The essays in “Continuities,” the third section of the volume, turn to specific historical and theoretical perspectives on Riefenstahl's oeuvre. These scholars focus on artistic and aesthetic practices as a historically grounded means to understand Riefenstahl's “texts” as manifestations of their time and context. Returning to his seminal work on Riefenstahl's The Blue Light from his 1996 The Ministry of Illusion: Nazi Cinema and Its Afterlife, Eric Rentschler reflects anew on his contention that Riefenstahl's aesthetic in this film anticipates fascism's combining of the antimodern with the technological. His comprehensive discussion of the debates surrounding the filmmaker's status in the postwar world now takes into consideration the recent release of a DVD of The Blue Light that contains both the version of the film that premiered in 1932, long thought lost, as well as a shorter postwar release. Rentschler explains how Riefenstahl's first feature is indeed the cornerstone upon which the filmmaker crafts her own biography as legend. Moving from movie to sound, historian Celia Applegate's reflections on the status of music in Riefenstahl's Nazi-era “documentaries” provides English-speaking readers with new research on this ignored aspect of these iconic films. Putting to rest the myth that Richard Wagner provided the “sound track for the Third Reich,” Applegate gives us a detailed account of the early history of musical composition for the cinema and ends with the compelling story of Herbert Windt's contributions to Triumph of the Will. Applegate touches upon the role of dance in understanding Riefenstahl's musical tastes, but Mary Rhiel zooms in on dance rhythm and repetition as central to the aesthetic of the films both in terms of theory and historical practice. Rhiel's argument begins with an interrogation of Riefen- stahl's vexing memoirs, in which she locates a particular narrative rhythm. She then links this beat to the filmmaker's foundational training in modern dance. Having done the historical legwork on dance in the Weimar period and earlier, this scholar, through a discursive reading of Freud's fort/da paradigm, teases out fresh connections between movement and politics in Riefenstahl's style.
“Riefen-Star,” the final section of the volume, is in no way intended as a closure. As the essays here indicate, there remains much to be done in terms of questioning the existing scholarship on Riefenstahl and the filmmaker's own attempts at controlling her legacy in the postwar period. Guinevere Narraway's critical overview of Riefenstahl's postwar photography cannily locates these images in the contexts of both their historical settings and in recent thought on ethnography and postcoloniality. As a site for examining these problematic images she sees Riefenstahl's Nuba photographs as occupying a liminal position between the traditions of ethnographic photography and touristic photographs. Beginning with the narrative of how Riefenstahl sought to rehabilitate herself in the postwar period, the author shows how the photographer's trips to Africa and her expeditions to coral reefs were part of her postwar autobiographical mythmaking. Narraway offers some needed contextualization of Riefenstahl's postwar projects. In a similar vein, media scholar Martina Thiele works with a more recent phenomenon of image making and presentation, that of Leni Riefenstahl's Web site. In her discussion she gives a useful summary of Riefenstahl's (auto)biography and develops the beginnings of how one might consider the filmmaker's self-presentation in cyberspace. This look at Riefenstahl's latest work of self-fashioning appears here in English translation for the first time and gives readers a sense of the interest in Riefenstahl among scholars in media studies in Germany. The anthology ends with an important document from a particular historical moment for the reception of Leni Riefenstahl, the comprehensive exhibit on her life and work at the Filmmuseum Potsdam. Ingeborg Majer-O'Sickey's interview with the exhibition's curator, Bärbel Dalichow, reflects on the show from a number of perspectives but also documents some of the key themes of this important exhibit, which ran from December 1998 to March 1999, among them the visit of Riefenstahl herself to the exhibit. That tense day and the fact that a newly founded museum in what was the German Democratic Republic had taken on the organization and presentation of such a contentious show on a controversial living artist are the topics of some of Dalichow's pointed reflections on her work as a curator of the troublesome “Riefenstahl.” This contribution to the volume contains previously unpublished documentation of what the editors see as a turning point in the public presentation and perception of Riefenstahl in post-Wall Germany. It serves as something of a bookend to the anthology's opening contribution by Georg Seesslen, whose essay comes from the exhibition's catalogue.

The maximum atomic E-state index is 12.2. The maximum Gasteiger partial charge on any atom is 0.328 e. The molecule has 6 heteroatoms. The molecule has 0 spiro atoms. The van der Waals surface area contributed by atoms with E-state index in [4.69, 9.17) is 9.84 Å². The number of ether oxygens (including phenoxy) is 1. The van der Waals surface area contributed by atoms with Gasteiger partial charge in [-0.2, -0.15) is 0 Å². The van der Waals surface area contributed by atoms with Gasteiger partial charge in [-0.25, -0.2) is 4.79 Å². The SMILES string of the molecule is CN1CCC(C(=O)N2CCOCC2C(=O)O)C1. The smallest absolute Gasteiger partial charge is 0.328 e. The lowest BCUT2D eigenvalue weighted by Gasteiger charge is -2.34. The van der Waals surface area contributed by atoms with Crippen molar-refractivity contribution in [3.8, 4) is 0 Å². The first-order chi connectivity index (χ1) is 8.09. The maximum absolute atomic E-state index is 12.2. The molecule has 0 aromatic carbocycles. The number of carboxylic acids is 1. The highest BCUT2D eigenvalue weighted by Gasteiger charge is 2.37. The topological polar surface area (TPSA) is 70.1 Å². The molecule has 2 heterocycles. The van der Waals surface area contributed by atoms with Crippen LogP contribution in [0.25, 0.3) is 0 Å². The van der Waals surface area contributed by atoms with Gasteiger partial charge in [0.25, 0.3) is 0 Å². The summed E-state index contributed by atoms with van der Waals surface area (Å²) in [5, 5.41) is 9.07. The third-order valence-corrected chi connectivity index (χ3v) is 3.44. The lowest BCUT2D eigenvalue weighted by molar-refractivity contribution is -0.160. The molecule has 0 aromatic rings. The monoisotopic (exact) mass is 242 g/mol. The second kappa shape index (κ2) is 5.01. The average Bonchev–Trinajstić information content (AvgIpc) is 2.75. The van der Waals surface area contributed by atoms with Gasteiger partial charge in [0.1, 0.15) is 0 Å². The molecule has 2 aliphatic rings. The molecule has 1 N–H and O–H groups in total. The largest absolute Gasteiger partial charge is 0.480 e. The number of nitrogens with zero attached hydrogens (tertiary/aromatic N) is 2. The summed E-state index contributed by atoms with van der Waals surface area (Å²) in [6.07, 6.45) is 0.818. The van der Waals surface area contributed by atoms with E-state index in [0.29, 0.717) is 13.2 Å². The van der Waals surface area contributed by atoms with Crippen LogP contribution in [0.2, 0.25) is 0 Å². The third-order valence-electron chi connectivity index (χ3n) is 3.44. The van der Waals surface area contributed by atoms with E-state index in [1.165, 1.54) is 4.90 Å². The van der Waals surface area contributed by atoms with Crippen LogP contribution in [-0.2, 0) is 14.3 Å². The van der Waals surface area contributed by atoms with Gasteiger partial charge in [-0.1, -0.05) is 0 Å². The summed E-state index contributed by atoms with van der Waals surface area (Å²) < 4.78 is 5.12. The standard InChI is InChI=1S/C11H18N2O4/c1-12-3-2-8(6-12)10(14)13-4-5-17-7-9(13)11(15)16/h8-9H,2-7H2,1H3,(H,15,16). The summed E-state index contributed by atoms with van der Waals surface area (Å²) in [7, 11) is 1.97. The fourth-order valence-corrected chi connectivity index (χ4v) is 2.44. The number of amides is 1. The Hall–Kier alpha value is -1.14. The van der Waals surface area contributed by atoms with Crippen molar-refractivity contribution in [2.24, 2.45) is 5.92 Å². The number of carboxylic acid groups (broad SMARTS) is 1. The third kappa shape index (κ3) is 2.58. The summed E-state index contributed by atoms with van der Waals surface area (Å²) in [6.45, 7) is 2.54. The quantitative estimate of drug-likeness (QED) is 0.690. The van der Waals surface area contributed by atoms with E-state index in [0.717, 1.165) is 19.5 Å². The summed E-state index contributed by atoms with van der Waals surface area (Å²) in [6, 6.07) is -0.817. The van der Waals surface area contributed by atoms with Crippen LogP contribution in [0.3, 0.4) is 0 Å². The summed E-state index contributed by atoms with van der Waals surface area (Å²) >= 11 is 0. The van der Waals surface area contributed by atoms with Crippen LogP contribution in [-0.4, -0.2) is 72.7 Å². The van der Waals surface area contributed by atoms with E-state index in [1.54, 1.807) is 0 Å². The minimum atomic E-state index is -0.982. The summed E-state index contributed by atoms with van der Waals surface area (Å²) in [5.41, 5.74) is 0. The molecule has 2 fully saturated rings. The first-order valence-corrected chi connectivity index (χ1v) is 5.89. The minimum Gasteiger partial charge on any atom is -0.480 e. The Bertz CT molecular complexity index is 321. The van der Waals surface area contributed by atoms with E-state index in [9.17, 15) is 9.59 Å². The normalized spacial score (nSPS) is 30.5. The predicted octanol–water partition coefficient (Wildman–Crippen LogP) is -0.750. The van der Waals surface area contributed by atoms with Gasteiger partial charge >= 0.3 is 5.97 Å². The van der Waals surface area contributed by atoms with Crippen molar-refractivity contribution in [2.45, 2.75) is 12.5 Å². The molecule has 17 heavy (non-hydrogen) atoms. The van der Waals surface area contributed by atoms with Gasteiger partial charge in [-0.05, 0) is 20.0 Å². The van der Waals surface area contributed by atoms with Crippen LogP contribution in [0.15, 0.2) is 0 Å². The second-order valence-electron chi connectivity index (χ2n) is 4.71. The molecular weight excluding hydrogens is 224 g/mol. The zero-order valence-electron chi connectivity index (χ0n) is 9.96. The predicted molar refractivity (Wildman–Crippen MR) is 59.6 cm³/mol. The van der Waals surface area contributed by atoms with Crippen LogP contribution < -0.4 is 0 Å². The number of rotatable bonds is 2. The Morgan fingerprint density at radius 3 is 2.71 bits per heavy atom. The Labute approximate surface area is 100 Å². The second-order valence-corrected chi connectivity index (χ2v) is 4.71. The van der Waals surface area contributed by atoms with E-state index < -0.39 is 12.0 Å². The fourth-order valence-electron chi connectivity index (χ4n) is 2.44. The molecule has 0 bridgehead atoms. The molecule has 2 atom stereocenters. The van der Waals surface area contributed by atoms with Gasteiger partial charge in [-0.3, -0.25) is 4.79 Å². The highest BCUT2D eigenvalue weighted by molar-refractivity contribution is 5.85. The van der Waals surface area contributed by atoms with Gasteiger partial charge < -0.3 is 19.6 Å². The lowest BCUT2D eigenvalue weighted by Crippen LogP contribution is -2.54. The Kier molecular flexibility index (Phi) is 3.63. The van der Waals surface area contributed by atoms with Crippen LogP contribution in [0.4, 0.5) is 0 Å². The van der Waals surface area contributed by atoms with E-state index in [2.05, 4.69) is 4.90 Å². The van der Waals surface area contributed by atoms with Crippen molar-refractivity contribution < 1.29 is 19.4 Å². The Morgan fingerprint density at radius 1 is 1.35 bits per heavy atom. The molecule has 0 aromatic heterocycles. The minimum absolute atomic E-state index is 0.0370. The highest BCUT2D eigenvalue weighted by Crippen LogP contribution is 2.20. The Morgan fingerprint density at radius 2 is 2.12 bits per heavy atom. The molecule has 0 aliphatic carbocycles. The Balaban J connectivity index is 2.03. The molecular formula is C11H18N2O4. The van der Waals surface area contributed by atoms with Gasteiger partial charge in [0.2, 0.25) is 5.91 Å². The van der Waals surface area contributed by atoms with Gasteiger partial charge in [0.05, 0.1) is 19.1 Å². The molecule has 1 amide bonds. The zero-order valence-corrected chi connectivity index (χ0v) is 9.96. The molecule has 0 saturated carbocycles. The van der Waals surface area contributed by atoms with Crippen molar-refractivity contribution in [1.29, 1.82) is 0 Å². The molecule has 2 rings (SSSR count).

The contributions to this volume make clear that the phenomenon “Riefenstahl” has entered our collective memories in ways not necessarily apparent on the surface of contemporary cultural productions and the scholarly discourses that aim to analyze and understand them. These essays gathered here should serve to illuminate the trajectories that informed Riefenstahl's own work and to investigate the palimpsest of Riefenstahl's films, photographs, and persona in her aftermath. The following texts, then, aim both to excavate what has gone unsaid or unstudied in Riefenstahl's body of work and to build upon existing scholarship in order to think about how this contentious figure will be received in the future.
 See Alice Schwarzer, “Leni Riefenstahl. Propagandistin oder Künstlerin?” Emma 1 (1999): 34–47.
 Ian Buruma, “Fascinating Narcissism,” Review of Leni: The Life and Work of Leni Riefenstahl, by Steven Bach (New York: Knopf, 2007) and Leni Riefenstahl. A Life, by Jürgen Trimborn, trans. EdnaMcCown (New York: Faber and Faber, 2007), New York Review of Books 10 (14 June 2007): 49-52: 49.
 See Saul Friedlander, Memory, History, and the Extermination of the Jews of Europe (Bloomington, IN: Indiana University Press, 1993).